Britzolakis argues that Plath’s “construction of the speaking subject displaces familiar distinctions between poet and persona” because the location of the textual `T’ is “unstable and duplicitous”. She wishes to describe a Plath who, instead of expressing anguished authenticity, harnesses “the expressive conventions of the lyric cry for a language of elaborate inauthenticity”. Thus, she argues, Plath’s poems enact a theatrical performance rather than a sincere expression of mourning. Plath’s self-reflexivity “continually complicates and interferes with the possibility of a psychoanalytic reading” because she “interrogates psychoanalysis at the very moment when it purports to interrogate her”. Within its limits, this sort of analysis is very fine and helpful. The theatrical, allegorical, self-reflexive, and downright opaque aspects of Plath’s texts have long been acknowledged, but this book studies them in an admirably sustained and focused manner. Conceding that the power of the texts “can never be entirely disentangled from the narrative of her life and death,” the book nevertheless maintains that this power “exceeds the personalizations of biography”.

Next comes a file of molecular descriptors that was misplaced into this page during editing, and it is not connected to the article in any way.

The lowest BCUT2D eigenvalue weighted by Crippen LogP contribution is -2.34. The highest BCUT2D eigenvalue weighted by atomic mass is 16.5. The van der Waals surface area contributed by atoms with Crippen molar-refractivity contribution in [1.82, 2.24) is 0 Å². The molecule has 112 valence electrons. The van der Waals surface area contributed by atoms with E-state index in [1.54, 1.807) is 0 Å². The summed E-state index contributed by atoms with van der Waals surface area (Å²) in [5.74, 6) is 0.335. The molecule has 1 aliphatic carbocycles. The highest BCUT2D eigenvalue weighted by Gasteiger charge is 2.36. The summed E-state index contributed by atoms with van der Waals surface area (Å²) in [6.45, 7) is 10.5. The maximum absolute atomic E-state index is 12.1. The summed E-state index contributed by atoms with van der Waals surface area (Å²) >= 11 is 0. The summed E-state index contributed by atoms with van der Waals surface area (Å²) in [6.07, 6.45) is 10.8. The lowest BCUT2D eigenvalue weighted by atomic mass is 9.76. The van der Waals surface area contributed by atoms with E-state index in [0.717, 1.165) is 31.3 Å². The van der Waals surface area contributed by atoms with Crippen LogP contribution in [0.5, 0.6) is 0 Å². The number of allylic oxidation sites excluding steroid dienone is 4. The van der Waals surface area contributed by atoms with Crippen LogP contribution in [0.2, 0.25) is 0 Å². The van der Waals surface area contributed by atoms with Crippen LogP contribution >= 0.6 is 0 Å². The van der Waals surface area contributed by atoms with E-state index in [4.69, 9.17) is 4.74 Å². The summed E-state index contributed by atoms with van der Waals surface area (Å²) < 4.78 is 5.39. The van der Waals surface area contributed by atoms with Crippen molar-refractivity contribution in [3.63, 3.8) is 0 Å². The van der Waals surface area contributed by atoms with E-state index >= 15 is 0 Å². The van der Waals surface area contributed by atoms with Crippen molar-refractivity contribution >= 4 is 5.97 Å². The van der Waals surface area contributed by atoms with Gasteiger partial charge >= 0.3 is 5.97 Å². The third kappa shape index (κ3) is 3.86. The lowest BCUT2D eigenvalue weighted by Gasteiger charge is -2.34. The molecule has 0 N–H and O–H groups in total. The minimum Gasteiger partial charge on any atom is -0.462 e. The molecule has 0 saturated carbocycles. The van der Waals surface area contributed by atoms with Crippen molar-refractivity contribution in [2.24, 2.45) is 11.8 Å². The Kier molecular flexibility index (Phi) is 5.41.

Sylvia Plath and the Theatre of Mourning continues this tense push-pull struggle with biography throughout its pages. It wants to slight the allurements of biography, and yet it cannot keep itself away from those allurements for very long. We witness here not simply the internal conflict of this particular book but that of most Plath critique over the last quarter century. Plath study, as a critical genre, brings to the surface a tension latent in critical theory: its trouble with human life, its almost theological desire to make discursivity a self-reflexive space, thereby rejecting John Dewey’s position in Art as Experience that “art is ... prefigured in the very processes of living.” Perhaps we must return to Plath so obsessively because we need to see her throwing a monkey wrench into our critical machinery. Without her, the machinery persuasively hums the reassuring message that our project is different from—and more significant than—mere individuals and their feelings. Plath’s writings warn us that this is not entirely so. We don’t want to hear that message, and yet we do want to hear it too.